Thousands of people in typhoon-prone central Philippines have had their Christmas plans ruined after they were told to leave their homes as a severe tropical storm approaches.
Officials on Christmas Eve said residents should evacuate coastal areas, and thousands more were stranded at ports with ferry services shut down as the nation hunkered down for rain and strong winds.
Damaging gale- to storm-force winds were forecast over the Asian nation's Pacific coast in the afternoon ahead of Tropical Storm Phanfone's projected landfall on Samar island as early as 5:00 pm (0900 GMT), the state weather service said.
Though much weaker, Phanfone was tracking a similar path as Super Typhoon Haiyan, the country's deadliest cyclone on record which left more than 7,300 people dead or missing in 2013.
All ships on the storm's projected path through the central islands were ordered to stay in port, while local executives there told residents of the coasts as well as flood- and landslide-prone areas to move to safety.
"Some families are reluctant to evacuate because they want to celebrate Christmas at home, but local officials will force them out if they refuse to heed our warnings," regional civil defence official Reyden Cabrigas told AFP.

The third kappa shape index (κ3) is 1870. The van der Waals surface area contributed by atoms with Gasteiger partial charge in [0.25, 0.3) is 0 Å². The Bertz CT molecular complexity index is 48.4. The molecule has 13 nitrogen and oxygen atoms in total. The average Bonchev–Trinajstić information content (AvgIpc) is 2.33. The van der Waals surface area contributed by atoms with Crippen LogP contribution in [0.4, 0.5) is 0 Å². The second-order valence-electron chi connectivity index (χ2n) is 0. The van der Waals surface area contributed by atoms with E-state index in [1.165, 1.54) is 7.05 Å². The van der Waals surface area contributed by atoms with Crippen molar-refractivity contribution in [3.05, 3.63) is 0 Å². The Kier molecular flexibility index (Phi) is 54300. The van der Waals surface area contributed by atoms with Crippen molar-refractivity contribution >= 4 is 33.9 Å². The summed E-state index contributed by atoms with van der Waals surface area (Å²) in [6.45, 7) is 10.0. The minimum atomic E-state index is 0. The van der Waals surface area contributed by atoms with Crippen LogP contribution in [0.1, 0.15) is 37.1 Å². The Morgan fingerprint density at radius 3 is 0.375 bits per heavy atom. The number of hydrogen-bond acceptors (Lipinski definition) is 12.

Cabrigas, speaking by phone from the central city of Tacloban, said evacuations were underway there as well as nearby Samar, but added he did not immediately have a total count.
"We are aiming for zero casualties," Cabrigas added.
More than 21,000 ferry passengers trying to get home for the mainly Catholic nation's Christmas holidays have been stranded at ports as shipping shut down, the coast guard said Tuesday.
Local carriers also suspended dozens of domestic flights.
The state weather service said Phanfone, Laotian for "animal", may strengthen into a typhoon with sustained peak winds of more than 120 kilometres (62 miles) an hour overnight Wednesday.
It advised residents, including those in Manila, to stay indoors on Christmas Day to avoid the high winds which can cause damage to weaker structures.
The Philippines is the first major landmass facing the Pacific cyclone belt, and the archipelago gets hit by an average of 20 storms and typhoons each year, putting millions of people in disaster-prone areas in a state of constant poverty.
Strong winds and associated dangers like floods, landslides, and, more rarely, giant walls of seawater pounding the coasts kill scores of people each year, wipe out farmers' harvests and destroy infrastructure.
Homes built with flimsy materials, as well as populated areas along the coasts, floodplains, and mountainous interiors, are often the most vulnerable.
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